Mark Shephard

Mark Shephard's picture
Dr
Mark
Shephard
Job Title: 
Senior Lecturer
Organisation: 
University of Strathclyde
Biography: 

Research includes: views on independence and nationalities; effects of social media on young people; whether social media has deliberative qualities; legislative impact on governments; youth parliaments; and image and voting behaviour. My most recent research on social media has been used to develop teaching guides and exercises for the classroom and has also been disseminated via a Political Studies Association youth politics publication, as well as having been adapted for a worldwide audience in a 2014 Tedx talk on Youtube (https://www.youtube.com/watch?v=I-YUVP7G524).

Project Job Role: 
Social media and the indyref

History

Blog
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Member for
4 years 7 months

Posts by this author:

In a blog originally published at What Scotland Thinks, Mark Shephard and Stephen Quinlan discuss the latest social media debate. Since our last contribution to this site both the online and offline campaigns have been in full swing. Offline there has been door-to-door canvassing, leafleting, parade... Read more
Post type: Blog entry
Mark Shephard, University of Strathclyde suggests that Federalism could save the Union, but then again, so might independence… This post originally appeared on the British Politics Group Blog The Yes campaign have wanted it more, been more organised and visible, and have offered more positives and h... Read more
Post type: Blog entry
This blog originally appeared on British Politics Group Blog On Sunday 4th May 2014, The Sunday Herald publicly backed the ‘Yes’ campaign on its front page stating “Sunday Herald says Yes”. The BBC published an online news story on this announcement and opened this up to online comments.The second h... Read more
Post type: Blog entry
As the independence referendum nears, and arguably as tensions rise, it is important that we engage with media critically and continue to communicate with one another with civility and respect. Building on our (Shephard, Quinlan, Paterson and Tagg) research of social media platforms of the Scottish... Read more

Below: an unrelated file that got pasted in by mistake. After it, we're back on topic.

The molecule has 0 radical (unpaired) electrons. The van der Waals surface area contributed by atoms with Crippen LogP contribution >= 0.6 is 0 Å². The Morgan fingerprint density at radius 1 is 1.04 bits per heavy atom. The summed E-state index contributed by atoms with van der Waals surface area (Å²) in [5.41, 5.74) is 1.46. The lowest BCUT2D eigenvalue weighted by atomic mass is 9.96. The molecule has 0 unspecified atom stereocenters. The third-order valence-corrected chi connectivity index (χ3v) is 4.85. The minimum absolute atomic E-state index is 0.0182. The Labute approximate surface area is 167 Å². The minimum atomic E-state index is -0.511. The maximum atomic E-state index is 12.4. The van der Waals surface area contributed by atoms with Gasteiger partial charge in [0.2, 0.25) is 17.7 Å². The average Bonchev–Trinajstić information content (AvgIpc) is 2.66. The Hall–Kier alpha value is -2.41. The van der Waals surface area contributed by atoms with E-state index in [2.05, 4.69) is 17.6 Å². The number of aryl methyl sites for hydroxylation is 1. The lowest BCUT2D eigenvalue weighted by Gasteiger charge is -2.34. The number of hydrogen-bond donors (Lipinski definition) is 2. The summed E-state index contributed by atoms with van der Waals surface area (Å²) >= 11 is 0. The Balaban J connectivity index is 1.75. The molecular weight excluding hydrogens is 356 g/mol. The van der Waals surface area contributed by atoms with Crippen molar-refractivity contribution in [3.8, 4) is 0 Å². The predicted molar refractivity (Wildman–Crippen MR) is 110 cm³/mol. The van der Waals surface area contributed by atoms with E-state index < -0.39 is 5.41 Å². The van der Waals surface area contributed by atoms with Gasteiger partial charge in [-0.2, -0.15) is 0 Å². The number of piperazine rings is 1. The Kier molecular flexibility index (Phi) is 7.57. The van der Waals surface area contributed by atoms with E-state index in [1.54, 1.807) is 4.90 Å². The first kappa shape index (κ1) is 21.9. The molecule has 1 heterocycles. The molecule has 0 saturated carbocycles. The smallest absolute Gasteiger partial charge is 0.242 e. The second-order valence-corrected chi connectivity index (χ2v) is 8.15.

Post type: Blog entry
In a post recently published on Discover Society, Mark Shephard and Stephen Quinlan of the University of Strathclyde analyse the social media engagement of the Yes Scotland and Better Together campaigns. In 2012, 33 million British people accessed the Internet every day, more than double the number... Read more
Post type: Blog entry
This blog originally appeared on What Scotland Thinks So far as the polls are concerned the ‘no’ side are clearly ahead in the referendum race. But are they also ahead when it comes to engaging with their supporters?  After all the enthusiasm of some nationalists for letting their views be known vi... Read more
Post type: Blog entry

Latest blogs

  • 23rd June 2018

    The end of Free Movement following Brexit will have a dramatic impact on the ability of all areas of the UK to attract low-skilled labour. Dr Sarah Kyambi considers the impact of the change in Scotland and whether now is the time to devolve immigration policy.

  • 21st June 2018

    New research conducted by the universities of Edinburgh and Glasgow suggests that a post-Brexit Scotland is likely to find itself losing out on much-needed low-skilled migrant labour from the European Economic Area (EEA) to English-speaking countries such as North America, Australia, and to countries within the EEA.

  • 19th June 2018

    Following the collapse of the Rajoy government following a corruption scandal, how does the new political landscape affect the constitutional debate in Catalonia? Prof Antonia María Ruiz Jiménez of Universidad Pablo de Olavide suggests that this apparently dramatic change will make relatively little difference.

  • 13th June 2018

    While populist leaders and movements make headlines worldwide, an often more subtle majority nationalism remains an endemic condition of the modern world. This phenomenon is comparatively understudied. The Centre on Constitutional Change invites calls for abstracts for an international workshop on the topic of majority nationalism, to be held in February 2019.

  • 31st May 2018

    The recent report by the Growth Commission contains some interesting ideas, says Michael Keating, but also makes some problematic assumptions.

Read More Posts